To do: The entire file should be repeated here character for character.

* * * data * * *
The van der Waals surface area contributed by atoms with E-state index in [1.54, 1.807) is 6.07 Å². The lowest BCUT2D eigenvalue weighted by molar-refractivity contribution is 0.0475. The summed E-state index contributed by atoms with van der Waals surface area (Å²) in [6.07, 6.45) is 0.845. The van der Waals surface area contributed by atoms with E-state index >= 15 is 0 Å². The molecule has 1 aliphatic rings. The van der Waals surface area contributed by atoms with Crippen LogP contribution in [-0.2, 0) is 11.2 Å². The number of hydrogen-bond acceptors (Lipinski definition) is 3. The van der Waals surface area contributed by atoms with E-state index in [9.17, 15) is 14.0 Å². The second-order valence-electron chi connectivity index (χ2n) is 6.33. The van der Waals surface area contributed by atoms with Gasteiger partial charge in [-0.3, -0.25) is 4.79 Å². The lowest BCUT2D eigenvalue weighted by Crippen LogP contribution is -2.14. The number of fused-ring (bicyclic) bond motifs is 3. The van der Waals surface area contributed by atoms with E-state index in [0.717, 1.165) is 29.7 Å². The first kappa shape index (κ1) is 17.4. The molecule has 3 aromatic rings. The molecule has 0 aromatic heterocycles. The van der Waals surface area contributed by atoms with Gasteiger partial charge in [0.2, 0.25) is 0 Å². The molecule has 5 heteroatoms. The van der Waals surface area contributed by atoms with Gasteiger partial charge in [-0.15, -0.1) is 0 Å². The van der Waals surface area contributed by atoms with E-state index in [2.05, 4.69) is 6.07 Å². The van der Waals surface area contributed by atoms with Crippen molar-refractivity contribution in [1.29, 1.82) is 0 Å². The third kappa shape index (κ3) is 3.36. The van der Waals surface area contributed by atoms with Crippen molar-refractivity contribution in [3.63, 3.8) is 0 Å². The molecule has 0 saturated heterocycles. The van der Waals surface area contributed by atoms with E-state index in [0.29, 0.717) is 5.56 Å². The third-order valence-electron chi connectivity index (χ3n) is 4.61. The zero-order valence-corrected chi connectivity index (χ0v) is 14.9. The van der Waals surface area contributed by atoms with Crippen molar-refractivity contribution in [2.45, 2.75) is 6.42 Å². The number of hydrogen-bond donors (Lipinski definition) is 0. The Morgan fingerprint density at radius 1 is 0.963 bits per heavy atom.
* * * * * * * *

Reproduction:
The van der Waals surface area contributed by atoms with E-state index in [1.54, 1.807) is 6.07 Å². The lowest BCUT2D eigenvalue weighted by molar-refractivity contribution is 0.0475. The summed E-state index contributed by atoms with van der Waals surface area (Å²) in [6.07, 6.45) is 0.845. The van der Waals surface area contributed by atoms with E-state index >= 15 is 0 Å². The molecule has 1 aliphatic rings. The van der Waals surface area contributed by atoms with Crippen LogP contribution in [-0.2, 0) is 11.2 Å². The number of hydrogen-bond acceptors (Lipinski definition) is 3. The van der Waals surface area contributed by atoms with E-state index in [9.17, 15) is 14.0 Å². The second-order valence-electron chi connectivity index (χ2n) is 6.33. The van der Waals surface area contributed by atoms with Gasteiger partial charge in [-0.3, -0.25) is 4.79 Å². The lowest BCUT2D eigenvalue weighted by Crippen LogP contribution is -2.14. The number of fused-ring (bicyclic) bond motifs is 3. The van der Waals surface area contributed by atoms with E-state index in [0.717, 1.165) is 29.7 Å². The first kappa shape index (κ1) is 17.4. The molecule has 3 aromatic rings. The molecule has 0 aromatic heterocycles. The van der Waals surface area contributed by atoms with Gasteiger partial charge in [0.2, 0.25) is 0 Å². The molecule has 5 heteroatoms. The van der Waals surface area contributed by atoms with Gasteiger partial charge in [-0.15, -0.1) is 0 Å². The van der Waals surface area contributed by atoms with E-state index in [2.05, 4.69) is 6.07 Å². The van der Waals surface area contributed by atoms with Crippen molar-refractivity contribution in [1.29, 1.82) is 0 Å². The third kappa shape index (κ3) is 3.36. The van der Waals surface area contributed by atoms with Crippen molar-refractivity contribution in [3.63, 3.8) is 0 Å². The molecule has 0 saturated heterocycles. The van der Waals surface area contributed by atoms with E-state index in [0.29, 0.717) is 5.56 Å². The third-order valence-electron chi connectivity index (χ3n) is 4.61. The zero-order valence-corrected chi connectivity index (χ0v) is 14.9. The van der Waals surface area contributed by atoms with Crippen molar-refractivity contribution in [2.45, 2.75) is 6.42 Å². The number of hydrogen-bond donors (Lipinski definition) is 0. The Morgan fingerprint density at radius 1 is 0.963 bits per heavy atom.